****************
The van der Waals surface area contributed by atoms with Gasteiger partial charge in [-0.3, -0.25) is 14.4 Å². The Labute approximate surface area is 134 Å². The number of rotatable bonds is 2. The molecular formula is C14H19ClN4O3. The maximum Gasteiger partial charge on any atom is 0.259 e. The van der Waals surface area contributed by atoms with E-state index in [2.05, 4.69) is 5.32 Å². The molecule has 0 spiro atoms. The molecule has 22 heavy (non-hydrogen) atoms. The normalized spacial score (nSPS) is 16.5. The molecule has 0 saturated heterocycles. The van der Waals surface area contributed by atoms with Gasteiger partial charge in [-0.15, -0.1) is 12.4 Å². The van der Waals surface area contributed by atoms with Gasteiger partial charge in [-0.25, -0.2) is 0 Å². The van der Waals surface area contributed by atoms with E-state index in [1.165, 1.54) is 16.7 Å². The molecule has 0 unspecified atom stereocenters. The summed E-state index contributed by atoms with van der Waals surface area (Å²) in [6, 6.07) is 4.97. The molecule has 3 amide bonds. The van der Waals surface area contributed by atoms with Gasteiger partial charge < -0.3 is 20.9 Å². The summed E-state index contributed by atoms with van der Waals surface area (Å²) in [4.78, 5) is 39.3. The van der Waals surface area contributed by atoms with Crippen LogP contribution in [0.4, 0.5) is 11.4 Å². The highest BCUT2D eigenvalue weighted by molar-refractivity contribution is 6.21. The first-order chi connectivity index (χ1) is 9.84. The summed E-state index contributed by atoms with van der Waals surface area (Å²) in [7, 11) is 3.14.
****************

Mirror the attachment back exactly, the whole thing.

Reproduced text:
The van der Waals surface area contributed by atoms with Gasteiger partial charge in [-0.3, -0.25) is 14.4 Å². The Labute approximate surface area is 134 Å². The number of rotatable bonds is 2. The molecular formula is C14H19ClN4O3. The maximum Gasteiger partial charge on any atom is 0.259 e. The van der Waals surface area contributed by atoms with E-state index in [2.05, 4.69) is 5.32 Å². The molecule has 0 spiro atoms. The molecule has 22 heavy (non-hydrogen) atoms. The normalized spacial score (nSPS) is 16.5. The molecule has 0 saturated heterocycles. The van der Waals surface area contributed by atoms with Gasteiger partial charge in [-0.15, -0.1) is 12.4 Å². The van der Waals surface area contributed by atoms with Gasteiger partial charge in [-0.25, -0.2) is 0 Å². The van der Waals surface area contributed by atoms with E-state index in [1.165, 1.54) is 16.7 Å². The molecule has 0 unspecified atom stereocenters. The summed E-state index contributed by atoms with van der Waals surface area (Å²) in [6, 6.07) is 4.97. The molecule has 3 amide bonds. The van der Waals surface area contributed by atoms with Gasteiger partial charge < -0.3 is 20.9 Å². The summed E-state index contributed by atoms with van der Waals surface area (Å²) in [4.78, 5) is 39.3. The van der Waals surface area contributed by atoms with Crippen LogP contribution in [0.4, 0.5) is 11.4 Å². The highest BCUT2D eigenvalue weighted by molar-refractivity contribution is 6.21. The first-order chi connectivity index (χ1) is 9.84. The summed E-state index contributed by atoms with van der Waals surface area (Å²) in [7, 11) is 3.14.